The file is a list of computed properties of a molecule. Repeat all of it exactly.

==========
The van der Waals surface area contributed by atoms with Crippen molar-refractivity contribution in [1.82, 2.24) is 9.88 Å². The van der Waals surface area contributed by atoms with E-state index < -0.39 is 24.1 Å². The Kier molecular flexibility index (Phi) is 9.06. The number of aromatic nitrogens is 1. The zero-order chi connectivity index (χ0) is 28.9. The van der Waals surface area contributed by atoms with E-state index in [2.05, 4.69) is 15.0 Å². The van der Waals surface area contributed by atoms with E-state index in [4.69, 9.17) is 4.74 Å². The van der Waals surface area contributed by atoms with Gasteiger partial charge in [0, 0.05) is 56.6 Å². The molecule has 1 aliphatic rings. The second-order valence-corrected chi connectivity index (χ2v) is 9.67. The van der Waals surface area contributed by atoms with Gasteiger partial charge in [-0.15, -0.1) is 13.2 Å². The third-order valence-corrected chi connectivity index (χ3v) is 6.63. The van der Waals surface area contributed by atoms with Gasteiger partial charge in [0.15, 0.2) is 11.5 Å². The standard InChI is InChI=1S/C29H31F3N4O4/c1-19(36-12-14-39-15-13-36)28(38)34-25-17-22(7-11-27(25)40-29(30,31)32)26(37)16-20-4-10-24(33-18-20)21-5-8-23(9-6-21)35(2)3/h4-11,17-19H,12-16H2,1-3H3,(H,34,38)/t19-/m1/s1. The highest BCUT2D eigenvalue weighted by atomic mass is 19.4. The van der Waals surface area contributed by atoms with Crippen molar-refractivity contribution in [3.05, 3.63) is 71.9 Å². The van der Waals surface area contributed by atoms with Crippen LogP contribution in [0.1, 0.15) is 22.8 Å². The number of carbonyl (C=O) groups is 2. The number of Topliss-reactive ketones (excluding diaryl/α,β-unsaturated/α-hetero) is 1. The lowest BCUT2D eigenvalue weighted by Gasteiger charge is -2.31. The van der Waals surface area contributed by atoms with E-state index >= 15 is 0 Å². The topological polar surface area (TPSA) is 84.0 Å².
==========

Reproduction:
The van der Waals surface area contributed by atoms with Crippen molar-refractivity contribution in [1.82, 2.24) is 9.88 Å². The van der Waals surface area contributed by atoms with E-state index < -0.39 is 24.1 Å². The Kier molecular flexibility index (Phi) is 9.06. The number of aromatic nitrogens is 1. The zero-order chi connectivity index (χ0) is 28.9. The van der Waals surface area contributed by atoms with E-state index in [2.05, 4.69) is 15.0 Å². The van der Waals surface area contributed by atoms with E-state index in [4.69, 9.17) is 4.74 Å². The van der Waals surface area contributed by atoms with Gasteiger partial charge in [0, 0.05) is 56.6 Å². The molecule has 1 aliphatic rings. The second-order valence-corrected chi connectivity index (χ2v) is 9.67. The van der Waals surface area contributed by atoms with Gasteiger partial charge in [-0.15, -0.1) is 13.2 Å². The third-order valence-corrected chi connectivity index (χ3v) is 6.63. The van der Waals surface area contributed by atoms with Gasteiger partial charge in [0.15, 0.2) is 11.5 Å². The standard InChI is InChI=1S/C29H31F3N4O4/c1-19(36-12-14-39-15-13-36)28(38)34-25-17-22(7-11-27(25)40-29(30,31)32)26(37)16-20-4-10-24(33-18-20)21-5-8-23(9-6-21)35(2)3/h4-11,17-19H,12-16H2,1-3H3,(H,34,38)/t19-/m1/s1. The highest BCUT2D eigenvalue weighted by atomic mass is 19.4. The van der Waals surface area contributed by atoms with Crippen molar-refractivity contribution in [3.05, 3.63) is 71.9 Å². The van der Waals surface area contributed by atoms with Crippen LogP contribution in [0.1, 0.15) is 22.8 Å². The number of carbonyl (C=O) groups is 2. The number of Topliss-reactive ketones (excluding diaryl/α,β-unsaturated/α-hetero) is 1. The lowest BCUT2D eigenvalue weighted by Gasteiger charge is -2.31. The van der Waals surface area contributed by atoms with E-state index >= 15 is 0 Å². The topological polar surface area (TPSA) is 84.0 Å².